Industrial logging to combat global warming?
Matthew Koehler
Matthew Koehler
Nov 20, 2008 07:47 AM
Lynn, While pointing out the flaws of someone's research and questioning their motives (especially when they are being funded by the big boys in the timber industry) might be something you consider "killing the messenger," I believe others would simply call it public education and full disclosure.

I also have a hard time believing that industrial logging practices will combat global warming as Bonnicksen is so fond of advocating.

In order to seriously and honestly consider such a proposal one would clearly need to have a full and accurate accounting of the tremendous amount of carbon that is released by the entire process (from start to finish) required to do industrial logging and then use the current industrial logging infrastructure (based on heavy fossil fuel consumption) to products produces (which have all gone down sharply in demand since the profound economic crisis).

So, if Bonnicksen is advocating we do more industrial logging to combat global climate change his proposal must look a little something like this (and this is only really a portion of the process):

1) Send logging crews up into the forests in big diesel trucks, using big diesel equipment, firing up 2-stroke chain saws, cutting down trees, driving back into town in their big diesel trucks, doing the same thing the next day, the next day, etc.

2) Then you need to send big diesel logging trucks up into the forest, using big diesel equipment to load the logs, driving the logs to mills located, in some cases, hundreds of miles to the very centralized mills in our region.

3) Meanwhile the trees were just sitting in the forest, supposedly causing global climate change.

4) Next, you need to run those big fossil fuel burning mills, get all the mill employees to drive their vehicles to the mill, make the trees into some wood products.

5) Then, you need to ship those wood products via truck or train to markets around the country...more fossil fuel consumption. And at this point should we even discuss if these products are part of an over-consumptive, unsustainable development paradigm?

6) Next, building contractors drive their big diesel trucks to Lowe's, Home Depot, etc, to pick up the wood products and drive those wood products out to the job site, head home for the day and do the same thing the next day. Of course, the building contractors also have to drive their big diesel trucks to pick up all the other toxic products that are needed to make a modern home, etc.

7) This fossil fuel burning cycle could go on and on and should really include the energy needed to make the big diesel trucks, chain saws, milling equipment, hampers, nails, roofing shingles, cooper wire, windows, etc.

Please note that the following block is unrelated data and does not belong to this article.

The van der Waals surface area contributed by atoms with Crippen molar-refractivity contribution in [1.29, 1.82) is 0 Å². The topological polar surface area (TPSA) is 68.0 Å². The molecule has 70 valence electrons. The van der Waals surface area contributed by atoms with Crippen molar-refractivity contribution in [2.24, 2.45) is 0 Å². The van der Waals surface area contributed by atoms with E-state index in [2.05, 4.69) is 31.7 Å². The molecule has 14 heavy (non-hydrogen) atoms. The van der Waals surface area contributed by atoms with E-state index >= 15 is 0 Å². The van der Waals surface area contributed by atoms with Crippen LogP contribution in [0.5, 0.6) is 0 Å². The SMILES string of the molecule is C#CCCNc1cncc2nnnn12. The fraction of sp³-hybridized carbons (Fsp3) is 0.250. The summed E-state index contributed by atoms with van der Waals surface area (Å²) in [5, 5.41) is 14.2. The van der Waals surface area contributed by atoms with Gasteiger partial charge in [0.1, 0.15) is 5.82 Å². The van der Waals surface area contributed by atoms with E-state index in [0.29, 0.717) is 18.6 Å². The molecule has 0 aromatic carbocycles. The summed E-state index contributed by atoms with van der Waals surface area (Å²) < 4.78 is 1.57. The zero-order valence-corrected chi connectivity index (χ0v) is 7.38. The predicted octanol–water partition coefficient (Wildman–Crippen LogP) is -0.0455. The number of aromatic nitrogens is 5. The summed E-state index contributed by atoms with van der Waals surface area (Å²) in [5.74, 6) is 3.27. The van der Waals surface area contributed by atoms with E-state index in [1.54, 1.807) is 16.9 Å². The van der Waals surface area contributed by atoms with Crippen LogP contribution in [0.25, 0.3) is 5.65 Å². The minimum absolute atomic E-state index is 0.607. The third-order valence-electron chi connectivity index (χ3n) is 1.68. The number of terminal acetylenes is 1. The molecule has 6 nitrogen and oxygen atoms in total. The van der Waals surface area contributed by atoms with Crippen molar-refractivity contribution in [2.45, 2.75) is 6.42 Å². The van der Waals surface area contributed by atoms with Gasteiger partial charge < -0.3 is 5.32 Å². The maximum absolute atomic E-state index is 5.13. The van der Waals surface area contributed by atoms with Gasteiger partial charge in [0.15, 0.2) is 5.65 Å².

8) Meanwhile the trees were just sitting in the forest, supposedly causing global climate change?

Given this reality I really have a hard time believing that cutting down forests for building products in order to sequester carbon pencils out by any rational, full cost accounting measure.
Logging to prevent global warming
Adam Crane Guilford
Adam Crane Guilford
Nov 20, 2008 01:01 PM
My name is Adam Guilford. In recent years we have watched the lodgpole pines of the Fraser Valley, and many other parts of Colorado succumb to the pine beetle's voracious appetite. This has resulted in a tinderbox just waiting for the right conditions to all go up in flames, if it were to all burn at once, it would be disastrous for the Colorado River watershed. I have no faith that timber companies would do the right thing and thin the dead trees without also taking the healthy ones too. However we do need to do something to mitigate the danger of it all burning at once, doing nothing is also not an option. How about finding a middle ground where firebreaks are established in these areas so that when they inevitably do burn, it will burn section by section rather than all at once? Perhaps we can avoid a disaster that way. Maybe common sense will prevail, and we will reach a compromise that will protect the watershed, and even allow some of the lumber to be salvaged, this will not happen by allowing the logging companies to do whatever they want. However some on the other side are unreasonable as well, and if something is not done soon, we could have a real disaster. Perhaps this could be overseen by the Forest Service to be effective. A compromise may not make either side happy, but would probably be best for the forest, the wildlife, the residents and the millions of people who depend on the Colorado River for their water....we need to work the details out soon or it will be too late !
New Report on CO Beetle Situation
Matthew Koehler
Matthew Koehler
Nov 20, 2008 02:31 PM
Hello Adam,

You may want to check out the following report titled, "Recent Forest Insect Outbreaks and Fire Risk 
in Colorado Forests:  A Brief Synthesis of Relevant Research." It's available at http://www.cfri.colostate.edu/docs/cfri_insect.pdf.

The report, from some of the leading researchers on the topic, answers many common questions such as:

Do outbreaks of mountain pine beetles and other forest insects increase the risk of severe wildfires?

Does a large insect outbreak constitute an “emergency?”

Are forests with large amounts of insects and dead trees “unhealthy?”

Are recent wildfires in some of Colorado’s dense forest stands unusually severe compared to pre-20th century fire severity?

I think some of the answers presented in this report may surprise you. Good luck.
potentially bunk link...
Matthew Koehler
Matthew Koehler
Nov 20, 2008 04:42 PM
Seems like the period at the end of the sentence above got included as part of the link to the pdf, making it useless..So try this one:

http://www.cfri.colostate.edu/docs/cfri_insect.pdf